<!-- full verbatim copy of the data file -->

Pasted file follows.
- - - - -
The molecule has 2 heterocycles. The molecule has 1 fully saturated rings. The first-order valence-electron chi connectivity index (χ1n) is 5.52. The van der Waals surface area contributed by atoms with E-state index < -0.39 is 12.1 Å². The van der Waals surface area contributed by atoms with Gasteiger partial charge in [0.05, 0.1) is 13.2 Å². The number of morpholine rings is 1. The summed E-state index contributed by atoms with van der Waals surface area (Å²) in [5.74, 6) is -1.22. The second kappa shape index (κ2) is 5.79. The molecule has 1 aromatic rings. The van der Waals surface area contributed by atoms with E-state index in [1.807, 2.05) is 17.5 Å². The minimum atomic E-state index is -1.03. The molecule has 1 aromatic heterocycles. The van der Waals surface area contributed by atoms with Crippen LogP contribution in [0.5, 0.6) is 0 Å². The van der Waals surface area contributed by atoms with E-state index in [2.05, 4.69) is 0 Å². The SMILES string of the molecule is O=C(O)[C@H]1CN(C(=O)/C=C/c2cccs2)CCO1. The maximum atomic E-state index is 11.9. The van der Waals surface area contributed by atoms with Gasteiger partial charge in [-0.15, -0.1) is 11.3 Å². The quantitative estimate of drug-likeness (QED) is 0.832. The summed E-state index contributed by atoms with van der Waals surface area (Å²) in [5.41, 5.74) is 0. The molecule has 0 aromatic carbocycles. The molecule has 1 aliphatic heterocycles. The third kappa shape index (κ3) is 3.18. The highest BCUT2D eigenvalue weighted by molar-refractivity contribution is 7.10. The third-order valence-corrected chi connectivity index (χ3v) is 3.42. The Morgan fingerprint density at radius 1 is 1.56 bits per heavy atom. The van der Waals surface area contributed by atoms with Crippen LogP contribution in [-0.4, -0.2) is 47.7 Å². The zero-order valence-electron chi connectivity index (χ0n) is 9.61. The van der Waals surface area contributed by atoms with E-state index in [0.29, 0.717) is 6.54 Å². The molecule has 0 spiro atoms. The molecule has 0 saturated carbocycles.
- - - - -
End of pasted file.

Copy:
The molecule has 2 heterocycles. The molecule has 1 fully saturated rings. The first-order valence-electron chi connectivity index (χ1n) is 5.52. The van der Waals surface area contributed by atoms with E-state index < -0.39 is 12.1 Å². The van der Waals surface area contributed by atoms with Gasteiger partial charge in [0.05, 0.1) is 13.2 Å². The number of morpholine rings is 1. The summed E-state index contributed by atoms with van der Waals surface area (Å²) in [5.74, 6) is -1.22. The second kappa shape index (κ2) is 5.79. The molecule has 1 aromatic rings. The van der Waals surface area contributed by atoms with E-state index in [1.807, 2.05) is 17.5 Å². The minimum atomic E-state index is -1.03. The molecule has 1 aromatic heterocycles. The van der Waals surface area contributed by atoms with Crippen LogP contribution in [0.5, 0.6) is 0 Å². The van der Waals surface area contributed by atoms with E-state index in [2.05, 4.69) is 0 Å². The SMILES string of the molecule is O=C(O)[C@H]1CN(C(=O)/C=C/c2cccs2)CCO1. The maximum atomic E-state index is 11.9. The van der Waals surface area contributed by atoms with Gasteiger partial charge in [-0.15, -0.1) is 11.3 Å². The quantitative estimate of drug-likeness (QED) is 0.832. The summed E-state index contributed by atoms with van der Waals surface area (Å²) in [5.41, 5.74) is 0. The molecule has 0 aromatic carbocycles. The molecule has 1 aliphatic heterocycles. The third kappa shape index (κ3) is 3.18. The highest BCUT2D eigenvalue weighted by molar-refractivity contribution is 7.10. The third-order valence-corrected chi connectivity index (χ3v) is 3.42. The Morgan fingerprint density at radius 1 is 1.56 bits per heavy atom. The van der Waals surface area contributed by atoms with Crippen LogP contribution in [-0.4, -0.2) is 47.7 Å². The zero-order valence-electron chi connectivity index (χ0n) is 9.61. The van der Waals surface area contributed by atoms with E-state index in [0.29, 0.717) is 6.54 Å². The molecule has 0 spiro atoms. The molecule has 0 saturated carbocycles.